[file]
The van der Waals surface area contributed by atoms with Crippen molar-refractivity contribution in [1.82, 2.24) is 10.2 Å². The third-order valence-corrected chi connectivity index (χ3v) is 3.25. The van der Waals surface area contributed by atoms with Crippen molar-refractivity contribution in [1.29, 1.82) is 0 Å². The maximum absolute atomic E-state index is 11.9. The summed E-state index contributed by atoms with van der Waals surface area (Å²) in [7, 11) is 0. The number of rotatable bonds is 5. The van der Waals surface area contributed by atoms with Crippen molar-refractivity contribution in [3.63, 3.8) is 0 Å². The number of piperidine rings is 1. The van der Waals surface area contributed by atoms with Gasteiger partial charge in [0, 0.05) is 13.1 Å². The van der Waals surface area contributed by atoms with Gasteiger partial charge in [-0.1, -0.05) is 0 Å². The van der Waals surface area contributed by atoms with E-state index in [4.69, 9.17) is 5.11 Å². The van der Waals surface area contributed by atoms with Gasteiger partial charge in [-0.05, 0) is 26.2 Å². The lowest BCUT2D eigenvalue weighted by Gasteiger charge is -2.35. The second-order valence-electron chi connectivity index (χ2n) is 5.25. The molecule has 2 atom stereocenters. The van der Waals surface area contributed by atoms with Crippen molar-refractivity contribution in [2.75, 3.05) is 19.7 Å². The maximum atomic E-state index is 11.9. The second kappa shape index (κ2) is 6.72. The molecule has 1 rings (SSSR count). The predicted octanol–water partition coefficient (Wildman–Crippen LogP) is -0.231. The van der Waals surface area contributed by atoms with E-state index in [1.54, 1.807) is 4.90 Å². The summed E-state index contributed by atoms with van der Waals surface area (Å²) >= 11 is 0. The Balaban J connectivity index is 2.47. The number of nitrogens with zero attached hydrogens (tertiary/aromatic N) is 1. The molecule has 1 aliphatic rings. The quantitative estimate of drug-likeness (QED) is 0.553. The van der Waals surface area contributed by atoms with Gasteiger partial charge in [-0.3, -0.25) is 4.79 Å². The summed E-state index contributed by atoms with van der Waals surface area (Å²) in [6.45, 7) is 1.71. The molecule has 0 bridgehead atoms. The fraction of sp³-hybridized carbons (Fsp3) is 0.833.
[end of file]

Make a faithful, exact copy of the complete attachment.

The van der Waals surface area contributed by atoms with Crippen molar-refractivity contribution in [1.82, 2.24) is 10.2 Å². The third-order valence-corrected chi connectivity index (χ3v) is 3.25. The van der Waals surface area contributed by atoms with Crippen molar-refractivity contribution in [1.29, 1.82) is 0 Å². The maximum absolute atomic E-state index is 11.9. The summed E-state index contributed by atoms with van der Waals surface area (Å²) in [7, 11) is 0. The number of rotatable bonds is 5. The van der Waals surface area contributed by atoms with Crippen molar-refractivity contribution in [3.63, 3.8) is 0 Å². The number of piperidine rings is 1. The van der Waals surface area contributed by atoms with Gasteiger partial charge in [0, 0.05) is 13.1 Å². The van der Waals surface area contributed by atoms with Gasteiger partial charge in [-0.1, -0.05) is 0 Å². The van der Waals surface area contributed by atoms with E-state index in [4.69, 9.17) is 5.11 Å². The van der Waals surface area contributed by atoms with Gasteiger partial charge in [-0.05, 0) is 26.2 Å². The lowest BCUT2D eigenvalue weighted by Gasteiger charge is -2.35. The second-order valence-electron chi connectivity index (χ2n) is 5.25. The molecule has 2 atom stereocenters. The van der Waals surface area contributed by atoms with Crippen molar-refractivity contribution in [2.75, 3.05) is 19.7 Å². The maximum atomic E-state index is 11.9. The second kappa shape index (κ2) is 6.72. The molecule has 1 rings (SSSR count). The predicted octanol–water partition coefficient (Wildman–Crippen LogP) is -0.231. The van der Waals surface area contributed by atoms with E-state index in [1.54, 1.807) is 4.90 Å². The summed E-state index contributed by atoms with van der Waals surface area (Å²) >= 11 is 0. The Balaban J connectivity index is 2.47. The number of nitrogens with zero attached hydrogens (tertiary/aromatic N) is 1. The molecule has 1 aliphatic rings. The quantitative estimate of drug-likeness (QED) is 0.553. The van der Waals surface area contributed by atoms with Gasteiger partial charge in [-0.3, -0.25) is 4.79 Å². The summed E-state index contributed by atoms with van der Waals surface area (Å²) in [6.45, 7) is 1.71. The molecule has 0 bridgehead atoms. The fraction of sp³-hybridized carbons (Fsp3) is 0.833.